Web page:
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Researchers from University of Manitoba Report Details of New Studies and Findings in the Area of CHO Cells (The bioactivity and fractionation of...

July 23, 2014



Researchers from University of Manitoba Report Details of New Studies and Findings in the Area of CHO Cells (The bioactivity and fractionation of peptide hydrolysates in cultures of CHO cells)

By a News Reporter-Staff News Editor at Biotech Week -- Research findings on CHO Cells are discussed in a new report. According to news reporting originating in Winnipeg, Canada, by NewsRx journalists, research stated, "Peptide hydrolysate supplements in mammalian cell cultures provide enhanced growth and productivity. The objective of this study was to compare the bioactivity of ten different commercially available hydrolysates from plant, microbial, and animal sources."

The news reporters obtained a quote from the research from the University of Manitoba, "The peptide hydrolysates were tested as supplements to cultures of Chinese hamster ovary (CHO) cells that produce human beta interferon (-IFN). A soy hydrolysate was shown to support high cell growth but not protein productivity compared to an animal component hydrolysate (Primatone RL). On the other hand, a yeast hydrolysate showed lower cell growth, but comparable productivity of the recombinant protein. Glycosylation analysis showed that the glycan profile of -IFN produced in yeast hydrolysate supplemented cultures was equivalent to that from Primatone RL-supplemented cultures. Fractionation of the yeast hydrolysate and Primatone RL produced a similar protein-assayed pattern except for one extra peak at around 1 kDa in the Primatone RL profile. A fraction taken at a molecular weight range of 1.5-1.7 kDa showed the highest growth promoting activity in both samples. However, four other fractions in yeast hydrolysate and two in Primatone RL at lower molecular weights showed some growth promoting activity."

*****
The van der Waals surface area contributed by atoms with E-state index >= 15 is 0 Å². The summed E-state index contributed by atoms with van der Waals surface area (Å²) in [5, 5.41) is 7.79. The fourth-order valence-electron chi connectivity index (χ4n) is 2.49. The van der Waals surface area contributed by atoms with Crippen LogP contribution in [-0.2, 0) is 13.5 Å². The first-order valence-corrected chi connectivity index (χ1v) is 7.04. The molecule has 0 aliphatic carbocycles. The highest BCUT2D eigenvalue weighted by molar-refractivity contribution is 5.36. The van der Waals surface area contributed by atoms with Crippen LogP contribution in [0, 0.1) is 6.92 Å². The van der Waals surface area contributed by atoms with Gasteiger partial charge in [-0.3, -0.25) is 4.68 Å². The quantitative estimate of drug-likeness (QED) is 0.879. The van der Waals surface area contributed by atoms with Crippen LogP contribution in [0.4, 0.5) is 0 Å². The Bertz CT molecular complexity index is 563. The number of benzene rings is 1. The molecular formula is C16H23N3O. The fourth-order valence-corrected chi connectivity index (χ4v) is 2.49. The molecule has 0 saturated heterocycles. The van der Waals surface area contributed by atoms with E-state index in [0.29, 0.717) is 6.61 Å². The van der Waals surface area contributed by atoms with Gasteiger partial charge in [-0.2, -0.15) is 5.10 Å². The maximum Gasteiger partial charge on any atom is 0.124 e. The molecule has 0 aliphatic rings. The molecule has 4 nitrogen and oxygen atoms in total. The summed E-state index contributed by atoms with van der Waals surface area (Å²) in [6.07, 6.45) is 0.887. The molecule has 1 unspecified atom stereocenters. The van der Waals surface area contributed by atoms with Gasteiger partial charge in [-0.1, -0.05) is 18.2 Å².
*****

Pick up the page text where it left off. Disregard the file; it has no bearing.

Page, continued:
According to the news reporters, the research concluded: "The yeast hydrolysates provided a good alternative to the animal sourced Primatone RL for high productivity of -IFN from CHO cells with equivalent glycosylation."

For more information on this research see: The bioactivity and fractionation of peptide hydrolysates in cultures of CHO cells. Biotechnology Progress, 2014;30(3):584-593. Biotechnology Progress can be contacted at: Wiley-Blackwell, 111 River St, Hoboken 07030-5774, NJ, USA. (American Chemical Society - www.acs.org; Biotechnology Progress - www.pubs.acs.org/journal/bipret)

Our news correspondents report that additional information may be obtained by contacting M. Spearman, University of Manitoba, Dept. of Microbiol, Winnipeg, MB R3T 2N2, Canada. Additional authors for this research include C. Lodewyks, M. Richmond and M. Butler (see also CHO Cells).

Keywords for this news article include: Canada, Winnipeg, Manitoba, CHO Cells, Cell Line, North and Central America

Our reports deliver fact-based news of research and discoveries from around the world. Copyright 2014, NewsRx LLC


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Source: Biotech Week


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